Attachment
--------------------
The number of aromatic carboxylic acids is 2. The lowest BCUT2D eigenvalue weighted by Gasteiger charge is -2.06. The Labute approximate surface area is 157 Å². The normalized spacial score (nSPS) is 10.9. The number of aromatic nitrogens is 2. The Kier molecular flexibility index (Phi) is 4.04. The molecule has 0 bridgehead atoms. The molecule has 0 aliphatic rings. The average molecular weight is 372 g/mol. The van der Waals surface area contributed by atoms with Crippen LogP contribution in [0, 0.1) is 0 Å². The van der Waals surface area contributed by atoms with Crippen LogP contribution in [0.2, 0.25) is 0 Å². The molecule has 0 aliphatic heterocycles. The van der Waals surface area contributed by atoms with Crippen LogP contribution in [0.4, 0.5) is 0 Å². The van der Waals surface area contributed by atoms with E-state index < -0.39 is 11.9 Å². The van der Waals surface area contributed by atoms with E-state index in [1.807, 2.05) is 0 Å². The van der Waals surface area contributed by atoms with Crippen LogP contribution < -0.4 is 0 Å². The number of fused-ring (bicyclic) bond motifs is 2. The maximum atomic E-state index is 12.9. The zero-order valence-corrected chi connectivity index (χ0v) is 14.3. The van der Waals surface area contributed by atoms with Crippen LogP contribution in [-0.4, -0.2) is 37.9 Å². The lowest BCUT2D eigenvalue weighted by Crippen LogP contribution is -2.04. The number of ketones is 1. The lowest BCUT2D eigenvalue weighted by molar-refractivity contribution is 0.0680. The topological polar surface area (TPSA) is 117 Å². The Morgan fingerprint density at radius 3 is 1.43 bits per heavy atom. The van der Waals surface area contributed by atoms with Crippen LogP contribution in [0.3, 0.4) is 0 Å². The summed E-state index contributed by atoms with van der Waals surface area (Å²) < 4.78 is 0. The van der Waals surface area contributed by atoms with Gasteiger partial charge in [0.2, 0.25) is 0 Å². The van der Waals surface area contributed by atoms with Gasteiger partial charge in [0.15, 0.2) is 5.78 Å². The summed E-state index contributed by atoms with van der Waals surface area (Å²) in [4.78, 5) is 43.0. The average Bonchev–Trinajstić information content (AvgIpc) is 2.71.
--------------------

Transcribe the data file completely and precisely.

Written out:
The number of aromatic carboxylic acids is 2. The lowest BCUT2D eigenvalue weighted by Gasteiger charge is -2.06. The Labute approximate surface area is 157 Å². The normalized spacial score (nSPS) is 10.9. The number of aromatic nitrogens is 2. The Kier molecular flexibility index (Phi) is 4.04. The molecule has 0 bridgehead atoms. The molecule has 0 aliphatic rings. The average molecular weight is 372 g/mol. The van der Waals surface area contributed by atoms with Crippen LogP contribution in [0, 0.1) is 0 Å². The van der Waals surface area contributed by atoms with Crippen LogP contribution in [0.2, 0.25) is 0 Å². The molecule has 0 aliphatic heterocycles. The van der Waals surface area contributed by atoms with Crippen LogP contribution in [0.4, 0.5) is 0 Å². The van der Waals surface area contributed by atoms with E-state index < -0.39 is 11.9 Å². The van der Waals surface area contributed by atoms with E-state index in [1.807, 2.05) is 0 Å². The van der Waals surface area contributed by atoms with Crippen LogP contribution < -0.4 is 0 Å². The number of fused-ring (bicyclic) bond motifs is 2. The maximum atomic E-state index is 12.9. The zero-order valence-corrected chi connectivity index (χ0v) is 14.3. The van der Waals surface area contributed by atoms with Crippen LogP contribution in [-0.4, -0.2) is 37.9 Å². The lowest BCUT2D eigenvalue weighted by Crippen LogP contribution is -2.04. The number of ketones is 1. The lowest BCUT2D eigenvalue weighted by molar-refractivity contribution is 0.0680. The topological polar surface area (TPSA) is 117 Å². The Morgan fingerprint density at radius 3 is 1.43 bits per heavy atom. The van der Waals surface area contributed by atoms with Crippen LogP contribution in [0.3, 0.4) is 0 Å². The summed E-state index contributed by atoms with van der Waals surface area (Å²) < 4.78 is 0. The van der Waals surface area contributed by atoms with Gasteiger partial charge in [0.2, 0.25) is 0 Å². The van der Waals surface area contributed by atoms with Gasteiger partial charge in [0.15, 0.2) is 5.78 Å². The summed E-state index contributed by atoms with van der Waals surface area (Å²) in [4.78, 5) is 43.0. The average Bonchev–Trinajstić information content (AvgIpc) is 2.71.